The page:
This pretty pink vegan rhubarb buckwheat porridge with green figs makes an ideal summer breakfast and is chock-full of vitamins and minerals thanks to all of the superfood ingredients it puts to use (i.e., buckwheat groats, chia seeds, figs, coconut oil).
This rhubarb buckwheat porridge is the perfect summer breakfast, and it's full of vitamins and minerals thanks to all of the superfood ingredients it puts to use (i.e., buckwheat groats, chia seeds, figs, coconut oil).
Raw buckwheat groats are soaked in water overnight along with apple cider vinegar. Soaking the buckwheat groats in water along with an acid makes them easier to digest and provides the body with more direct access to the vitamins and minerals within them. As you soak them, they become slightly gelatinous, so you'll want to be sure to rinse off the "goop" (technical term) that accumulates during the soaking process.
Then, you'll add the soaked buckwheat groats to a blender along with almond milk, almond butter, coconut oil, chia seeds, pure maple syrup, vanilla, cinnamon, and cardamom. After a few pulses, you'll have a creamy, nutrient-packed raw porridge. You can enjoy the buckwheat porridge as is, but I recommend making the rhubarb compote. It's delicious and adds a sweet tang to the porridge that renders it downright addictive. I like to blend the compote directly into the porridge, but you can layer it if you prefer. As a final touch, green figs and pepitas garnish the pale pink breakfast.
A quick note about figs | I know there are some mixed thoughts on vegans and vegetarians eating figs due to the way that they're pollinated (i.e., a fig wasp nestles into the fig and is then digested by it), but because it's a natural process and the fig wasps need figs to thrive, I still eat figs. If you don't eat figs, simply omit them but they do add an abundance of nutritional goodness (e.g., boost fertility in women, mineral powerhouses, and packed with calcium and potassium).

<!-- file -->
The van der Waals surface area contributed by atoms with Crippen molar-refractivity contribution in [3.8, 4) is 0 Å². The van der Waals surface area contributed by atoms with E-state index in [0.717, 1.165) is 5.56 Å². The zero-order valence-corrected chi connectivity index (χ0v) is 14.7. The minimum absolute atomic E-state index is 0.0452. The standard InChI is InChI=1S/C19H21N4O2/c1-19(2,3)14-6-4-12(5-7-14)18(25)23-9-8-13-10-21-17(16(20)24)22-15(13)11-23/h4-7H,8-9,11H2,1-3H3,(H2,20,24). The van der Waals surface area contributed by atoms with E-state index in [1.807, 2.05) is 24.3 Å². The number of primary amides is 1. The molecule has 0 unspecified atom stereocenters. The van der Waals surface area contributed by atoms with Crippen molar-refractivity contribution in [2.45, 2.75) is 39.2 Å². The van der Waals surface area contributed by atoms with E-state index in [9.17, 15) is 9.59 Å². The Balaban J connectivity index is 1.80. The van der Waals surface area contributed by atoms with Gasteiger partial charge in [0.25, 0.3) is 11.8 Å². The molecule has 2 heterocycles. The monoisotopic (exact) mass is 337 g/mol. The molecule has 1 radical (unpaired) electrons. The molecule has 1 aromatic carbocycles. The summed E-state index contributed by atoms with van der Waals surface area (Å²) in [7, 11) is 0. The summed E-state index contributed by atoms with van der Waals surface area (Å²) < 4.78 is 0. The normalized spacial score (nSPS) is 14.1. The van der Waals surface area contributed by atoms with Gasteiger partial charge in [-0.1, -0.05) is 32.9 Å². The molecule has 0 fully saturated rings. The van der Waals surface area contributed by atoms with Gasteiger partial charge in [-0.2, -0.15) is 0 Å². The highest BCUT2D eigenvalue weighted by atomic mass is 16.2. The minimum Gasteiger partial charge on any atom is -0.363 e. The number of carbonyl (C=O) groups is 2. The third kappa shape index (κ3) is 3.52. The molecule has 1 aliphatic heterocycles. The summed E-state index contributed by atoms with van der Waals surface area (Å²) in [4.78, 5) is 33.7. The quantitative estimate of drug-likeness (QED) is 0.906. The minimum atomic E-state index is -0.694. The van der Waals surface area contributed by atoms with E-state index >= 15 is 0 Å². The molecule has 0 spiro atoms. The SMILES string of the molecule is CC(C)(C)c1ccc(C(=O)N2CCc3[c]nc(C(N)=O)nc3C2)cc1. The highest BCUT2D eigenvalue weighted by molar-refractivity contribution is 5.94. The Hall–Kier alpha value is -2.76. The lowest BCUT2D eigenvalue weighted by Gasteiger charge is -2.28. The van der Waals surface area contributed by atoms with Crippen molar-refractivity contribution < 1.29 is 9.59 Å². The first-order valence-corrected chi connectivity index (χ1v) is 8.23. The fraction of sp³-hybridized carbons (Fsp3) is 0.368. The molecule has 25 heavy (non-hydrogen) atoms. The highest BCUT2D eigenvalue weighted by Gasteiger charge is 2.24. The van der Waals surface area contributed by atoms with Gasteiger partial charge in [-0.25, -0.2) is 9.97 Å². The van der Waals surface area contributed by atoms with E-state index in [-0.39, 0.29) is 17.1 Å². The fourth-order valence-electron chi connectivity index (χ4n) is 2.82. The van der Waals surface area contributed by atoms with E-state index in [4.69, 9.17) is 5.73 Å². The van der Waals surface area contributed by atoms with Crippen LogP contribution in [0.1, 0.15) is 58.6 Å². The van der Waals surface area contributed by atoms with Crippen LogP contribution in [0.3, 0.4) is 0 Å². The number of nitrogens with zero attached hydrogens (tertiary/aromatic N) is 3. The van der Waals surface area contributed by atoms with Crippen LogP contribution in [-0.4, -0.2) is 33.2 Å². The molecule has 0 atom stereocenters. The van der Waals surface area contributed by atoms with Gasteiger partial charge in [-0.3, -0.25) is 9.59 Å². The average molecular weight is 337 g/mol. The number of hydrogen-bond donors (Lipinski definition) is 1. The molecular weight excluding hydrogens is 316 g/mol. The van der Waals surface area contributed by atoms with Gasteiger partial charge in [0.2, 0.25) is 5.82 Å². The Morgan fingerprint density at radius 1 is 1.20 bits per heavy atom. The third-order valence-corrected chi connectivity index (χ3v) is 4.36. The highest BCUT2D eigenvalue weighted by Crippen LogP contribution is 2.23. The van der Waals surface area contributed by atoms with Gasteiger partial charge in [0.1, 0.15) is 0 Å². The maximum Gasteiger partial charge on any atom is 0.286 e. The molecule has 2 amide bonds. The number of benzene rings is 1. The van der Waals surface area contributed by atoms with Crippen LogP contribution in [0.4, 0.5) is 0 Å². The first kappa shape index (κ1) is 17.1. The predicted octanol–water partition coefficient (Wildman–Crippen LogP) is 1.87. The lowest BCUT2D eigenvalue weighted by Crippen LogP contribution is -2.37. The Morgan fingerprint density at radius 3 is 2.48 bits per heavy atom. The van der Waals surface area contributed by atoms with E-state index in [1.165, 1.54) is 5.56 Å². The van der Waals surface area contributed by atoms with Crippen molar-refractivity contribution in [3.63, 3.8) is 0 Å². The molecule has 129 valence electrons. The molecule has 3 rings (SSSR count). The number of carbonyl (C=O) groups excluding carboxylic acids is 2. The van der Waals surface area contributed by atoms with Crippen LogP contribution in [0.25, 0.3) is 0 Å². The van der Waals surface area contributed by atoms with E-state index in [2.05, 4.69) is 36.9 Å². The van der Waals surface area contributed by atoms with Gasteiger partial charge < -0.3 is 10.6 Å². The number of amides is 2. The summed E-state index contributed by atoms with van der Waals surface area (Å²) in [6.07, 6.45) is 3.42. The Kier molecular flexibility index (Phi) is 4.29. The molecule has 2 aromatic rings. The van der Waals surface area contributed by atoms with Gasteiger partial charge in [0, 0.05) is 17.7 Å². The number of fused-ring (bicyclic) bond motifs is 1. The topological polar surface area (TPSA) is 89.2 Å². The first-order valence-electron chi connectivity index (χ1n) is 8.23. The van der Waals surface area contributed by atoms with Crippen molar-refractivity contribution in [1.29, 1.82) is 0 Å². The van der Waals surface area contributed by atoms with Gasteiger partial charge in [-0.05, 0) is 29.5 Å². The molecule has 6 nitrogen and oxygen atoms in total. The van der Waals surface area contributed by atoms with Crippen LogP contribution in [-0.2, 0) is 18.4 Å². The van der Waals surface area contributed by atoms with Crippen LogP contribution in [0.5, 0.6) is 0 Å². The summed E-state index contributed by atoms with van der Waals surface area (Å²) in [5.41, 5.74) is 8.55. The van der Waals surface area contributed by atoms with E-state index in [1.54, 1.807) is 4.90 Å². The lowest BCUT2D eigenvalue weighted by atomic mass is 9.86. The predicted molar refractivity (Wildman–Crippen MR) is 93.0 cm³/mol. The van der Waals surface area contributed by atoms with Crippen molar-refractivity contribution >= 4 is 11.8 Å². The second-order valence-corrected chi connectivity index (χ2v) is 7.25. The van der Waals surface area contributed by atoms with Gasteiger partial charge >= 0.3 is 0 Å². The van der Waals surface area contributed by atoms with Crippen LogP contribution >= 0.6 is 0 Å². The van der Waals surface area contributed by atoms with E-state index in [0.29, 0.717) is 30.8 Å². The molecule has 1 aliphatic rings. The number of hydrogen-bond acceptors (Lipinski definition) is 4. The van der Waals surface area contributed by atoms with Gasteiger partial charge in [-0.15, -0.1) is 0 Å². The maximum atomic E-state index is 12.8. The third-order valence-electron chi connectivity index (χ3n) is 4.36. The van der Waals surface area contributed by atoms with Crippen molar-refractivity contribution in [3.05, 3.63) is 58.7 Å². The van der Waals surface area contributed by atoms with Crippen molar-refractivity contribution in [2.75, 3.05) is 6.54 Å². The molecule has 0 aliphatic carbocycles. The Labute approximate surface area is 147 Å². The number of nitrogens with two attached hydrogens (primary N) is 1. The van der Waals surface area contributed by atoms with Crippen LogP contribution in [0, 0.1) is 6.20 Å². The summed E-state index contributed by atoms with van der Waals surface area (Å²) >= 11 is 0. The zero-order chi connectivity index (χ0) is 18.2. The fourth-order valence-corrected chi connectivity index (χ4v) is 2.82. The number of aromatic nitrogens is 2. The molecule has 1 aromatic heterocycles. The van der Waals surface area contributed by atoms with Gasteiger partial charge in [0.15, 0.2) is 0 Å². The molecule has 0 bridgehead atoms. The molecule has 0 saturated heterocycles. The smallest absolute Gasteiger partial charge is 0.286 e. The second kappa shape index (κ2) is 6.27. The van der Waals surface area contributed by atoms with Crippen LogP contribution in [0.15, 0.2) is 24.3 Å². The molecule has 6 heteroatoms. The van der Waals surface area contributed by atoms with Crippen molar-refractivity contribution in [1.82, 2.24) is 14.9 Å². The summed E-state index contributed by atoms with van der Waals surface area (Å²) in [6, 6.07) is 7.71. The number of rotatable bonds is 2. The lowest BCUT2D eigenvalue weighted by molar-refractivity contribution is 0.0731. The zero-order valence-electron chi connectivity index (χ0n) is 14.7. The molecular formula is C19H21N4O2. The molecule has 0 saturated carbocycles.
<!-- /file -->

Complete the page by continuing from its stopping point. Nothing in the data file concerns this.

This breakfast is energizing and full of heart-healthy, cholesterol-reducing ingredients. I recommend making the rhubarb compote the night before. That way, all you have to do in the morning is toss the ingredients into a blender, pulse a few times, pour the porridge into glasses, and garnish. You can even distribute all 3-4 servings into separate mason jars, garnish, seal, and toss them in the fridge for quick grab-and-go breakfasts throughout the week. Eating healthy doesn't have to be complicated!
Today's Sound Bite is Wings by Haerts. It's a sweet, airy tune with gorgeous vocals and a catchy beat.
One more thing: Healthy Recipes Magazine, an electronic magazine available through iTunes, is featuring my 5-Ingredient Chocolate Covered Ice Cream Bars in their current issue. More importantly, they're kindly offering all Blissful Basil readers a free 3-month subscription to the magazine with no strings attached. Just use this link to access the free subscription (http://healthyrecipesmag.
Rhubarb Buckwheat Porridge with Green Figs
For the Raw Buckwheat Porridge
- 1 cup raw buckwheat groats
- 2-3 cups water
- 1 tablespoon apple cider vinegar
- ½ cup unsweetened almond milk
- ¼ cup pure maple syrup
- 1 tablespoon almond butter
- 1 tablespoon chia seeds
- ½ tablespoon coconut oil
- 1 teaspoon pure vanilla extract